BENGALURU: Never give up — these were the simple yet profound words that kept Virali Modi, 26, fighting on after a deadly bout of malaria had her comatose for weeks and left her paraplegic and wheelchair-bound at the age of 14. In coma for 23 days, she miraculously opened her eyes on the day the doctors decided to remove her life-support and has not stopped since then, fighting for her rights — and those of other disabled people.
Manhandled and groped by railway porters when shshe had to board a train, Virali made “accessibility for everyone” her life’s mission in a country that is supremely indifferent to the plight of the disabled.
“I’m a disabled woman from Mumbai who loves to travel. I’ve been groped and manhandled three separate times by porters who were helping me board the train because Indian trains are not wheelchair accessible.
“I’ve had to wear a diaper because I couldn’t use the train’s lavatory. My fight is to ensure human dignity for the disabled,” Virali wrote in a public petition about a year ago that caught the attention of tens of thousands of netizens across the country, including Women and Child Development Minister Maneka Gandhi, who responded to Virali, assuring accessibility in trains.
Addressed to Prime Minister Narendra Modi and then Railway Minister Suresh Prabhu, her brutally honest petition on the platform change.org shared her ordeal as a disabled person on an Indian train.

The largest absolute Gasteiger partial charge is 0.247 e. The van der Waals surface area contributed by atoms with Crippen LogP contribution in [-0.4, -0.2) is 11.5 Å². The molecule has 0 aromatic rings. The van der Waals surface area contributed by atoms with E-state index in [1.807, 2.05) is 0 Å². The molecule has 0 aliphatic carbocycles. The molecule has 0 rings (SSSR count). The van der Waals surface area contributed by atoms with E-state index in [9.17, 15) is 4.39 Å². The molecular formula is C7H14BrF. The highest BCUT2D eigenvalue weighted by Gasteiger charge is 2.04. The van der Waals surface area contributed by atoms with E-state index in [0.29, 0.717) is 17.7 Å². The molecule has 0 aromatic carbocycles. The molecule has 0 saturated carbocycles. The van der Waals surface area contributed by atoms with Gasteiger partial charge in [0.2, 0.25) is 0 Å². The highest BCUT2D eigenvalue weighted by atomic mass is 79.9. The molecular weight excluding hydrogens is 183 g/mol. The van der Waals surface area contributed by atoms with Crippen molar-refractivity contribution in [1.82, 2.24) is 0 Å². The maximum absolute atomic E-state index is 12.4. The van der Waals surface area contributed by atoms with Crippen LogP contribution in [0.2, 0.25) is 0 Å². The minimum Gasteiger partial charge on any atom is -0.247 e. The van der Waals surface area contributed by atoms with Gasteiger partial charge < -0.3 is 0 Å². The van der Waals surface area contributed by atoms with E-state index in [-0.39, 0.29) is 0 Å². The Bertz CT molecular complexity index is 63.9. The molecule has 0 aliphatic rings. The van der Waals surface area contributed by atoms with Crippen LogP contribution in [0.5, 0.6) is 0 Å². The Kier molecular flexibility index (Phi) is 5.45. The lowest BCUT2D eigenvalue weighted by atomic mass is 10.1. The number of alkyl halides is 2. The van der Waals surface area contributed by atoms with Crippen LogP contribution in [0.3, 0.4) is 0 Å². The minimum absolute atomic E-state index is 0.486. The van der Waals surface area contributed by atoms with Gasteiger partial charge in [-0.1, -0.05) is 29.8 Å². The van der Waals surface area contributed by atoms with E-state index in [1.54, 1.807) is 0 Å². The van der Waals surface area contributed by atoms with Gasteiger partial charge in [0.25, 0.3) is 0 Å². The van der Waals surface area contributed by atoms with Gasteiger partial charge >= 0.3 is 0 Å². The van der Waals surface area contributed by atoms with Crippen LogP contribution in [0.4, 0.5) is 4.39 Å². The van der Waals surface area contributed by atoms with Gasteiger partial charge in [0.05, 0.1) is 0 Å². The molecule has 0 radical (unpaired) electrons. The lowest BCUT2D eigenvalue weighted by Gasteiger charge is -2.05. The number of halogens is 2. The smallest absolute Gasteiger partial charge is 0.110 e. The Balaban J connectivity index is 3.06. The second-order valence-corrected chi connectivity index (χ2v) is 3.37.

“Most people with disabilities are restricted to their homes because our roads, public transport and most of our infrastructure are not wheelchair-friendly. The disabled don’t know where to go and how to get there, making disability almost an invisibility in our country,” Mumbai-based Virali told IANS in an interview.
While her petition and campaign — which she named “My Train Too” — garnered massive support in the digital world with over 200,000 people standing by her, not much translated into reality until she decided to take matters into her own hands.
“Several railway officials who read my petition contacted me, wanting to work on making trains accessible. Together, with the help of a few non-governmental organisations, we have set up portable ramps and foldable wheelchairs at railway stations in Kochi, Thiruvananthapuram, Thrissur and Ernakulam in Kerala, and Chennai and Coimbatore in Tamil Nadu,” informed Virali, who is also a motivational speaker.
The portable ramps and aisle-size foldable wheelchairs enable the wheelchair-bound to board the train and access the train toilets with minimum or almost no additional help.
“I’m also working with the railway officials in Mumbai to make its railway stations accessible. This was all possible without any government help. Imagine how much easier the life of those with disabilities in this country will be if the government was also keen on accessibility,” quipped Virali.
India is home to at least 26 million people with disabilities (according to the Ministry of Statistics data, 2016) and Indian Railways cannot continue to treat the disabled as “pieces of luggage”, she resolved.
“Many who read my petition were not sure if it was going to change anything, but my mother (Pallavi Modi) stood by me in my fight, along with thousands of people who actually wanted to work towards better infrastructure for the disabled.”